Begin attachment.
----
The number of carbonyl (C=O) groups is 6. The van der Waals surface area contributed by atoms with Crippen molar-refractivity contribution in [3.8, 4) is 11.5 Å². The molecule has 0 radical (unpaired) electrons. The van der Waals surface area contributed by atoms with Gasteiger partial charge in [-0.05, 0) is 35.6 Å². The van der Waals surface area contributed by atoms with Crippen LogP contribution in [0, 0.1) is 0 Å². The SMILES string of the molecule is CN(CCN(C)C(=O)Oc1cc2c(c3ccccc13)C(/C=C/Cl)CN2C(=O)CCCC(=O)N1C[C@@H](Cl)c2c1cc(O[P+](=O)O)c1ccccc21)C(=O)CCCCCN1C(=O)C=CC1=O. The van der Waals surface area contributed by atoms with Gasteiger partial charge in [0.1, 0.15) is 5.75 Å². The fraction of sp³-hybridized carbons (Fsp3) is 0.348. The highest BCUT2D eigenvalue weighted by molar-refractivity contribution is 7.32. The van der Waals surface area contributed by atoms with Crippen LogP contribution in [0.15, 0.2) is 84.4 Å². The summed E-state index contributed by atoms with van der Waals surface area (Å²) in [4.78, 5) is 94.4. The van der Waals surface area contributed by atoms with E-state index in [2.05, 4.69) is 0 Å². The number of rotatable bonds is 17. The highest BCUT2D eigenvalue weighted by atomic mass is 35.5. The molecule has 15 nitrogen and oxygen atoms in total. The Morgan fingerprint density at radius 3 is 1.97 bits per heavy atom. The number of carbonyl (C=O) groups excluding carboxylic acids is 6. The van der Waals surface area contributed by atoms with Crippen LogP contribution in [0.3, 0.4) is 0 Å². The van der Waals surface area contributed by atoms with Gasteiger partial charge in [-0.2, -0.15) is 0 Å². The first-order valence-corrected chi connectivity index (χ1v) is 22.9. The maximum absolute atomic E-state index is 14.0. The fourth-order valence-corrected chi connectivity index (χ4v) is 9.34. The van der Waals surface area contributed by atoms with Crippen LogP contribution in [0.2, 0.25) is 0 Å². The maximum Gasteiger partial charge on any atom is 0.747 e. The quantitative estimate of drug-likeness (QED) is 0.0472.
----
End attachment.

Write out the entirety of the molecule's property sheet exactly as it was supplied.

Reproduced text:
The number of carbonyl (C=O) groups is 6. The van der Waals surface area contributed by atoms with Crippen molar-refractivity contribution in [3.8, 4) is 11.5 Å². The molecule has 0 radical (unpaired) electrons. The van der Waals surface area contributed by atoms with Gasteiger partial charge in [-0.05, 0) is 35.6 Å². The van der Waals surface area contributed by atoms with Crippen LogP contribution in [0, 0.1) is 0 Å². The SMILES string of the molecule is CN(CCN(C)C(=O)Oc1cc2c(c3ccccc13)C(/C=C/Cl)CN2C(=O)CCCC(=O)N1C[C@@H](Cl)c2c1cc(O[P+](=O)O)c1ccccc21)C(=O)CCCCCN1C(=O)C=CC1=O. The van der Waals surface area contributed by atoms with Gasteiger partial charge in [0.1, 0.15) is 5.75 Å². The fraction of sp³-hybridized carbons (Fsp3) is 0.348. The highest BCUT2D eigenvalue weighted by molar-refractivity contribution is 7.32. The van der Waals surface area contributed by atoms with Crippen LogP contribution in [0.15, 0.2) is 84.4 Å². The summed E-state index contributed by atoms with van der Waals surface area (Å²) in [4.78, 5) is 94.4. The van der Waals surface area contributed by atoms with E-state index in [2.05, 4.69) is 0 Å². The number of rotatable bonds is 17. The highest BCUT2D eigenvalue weighted by atomic mass is 35.5. The molecule has 15 nitrogen and oxygen atoms in total. The Morgan fingerprint density at radius 3 is 1.97 bits per heavy atom. The number of carbonyl (C=O) groups excluding carboxylic acids is 6. The van der Waals surface area contributed by atoms with Crippen LogP contribution in [0.3, 0.4) is 0 Å². The van der Waals surface area contributed by atoms with Gasteiger partial charge in [-0.2, -0.15) is 0 Å². The first-order valence-corrected chi connectivity index (χ1v) is 22.9. The maximum absolute atomic E-state index is 14.0. The fourth-order valence-corrected chi connectivity index (χ4v) is 9.34. The van der Waals surface area contributed by atoms with Crippen LogP contribution in [0.2, 0.25) is 0 Å². The maximum Gasteiger partial charge on any atom is 0.747 e. The quantitative estimate of drug-likeness (QED) is 0.0472.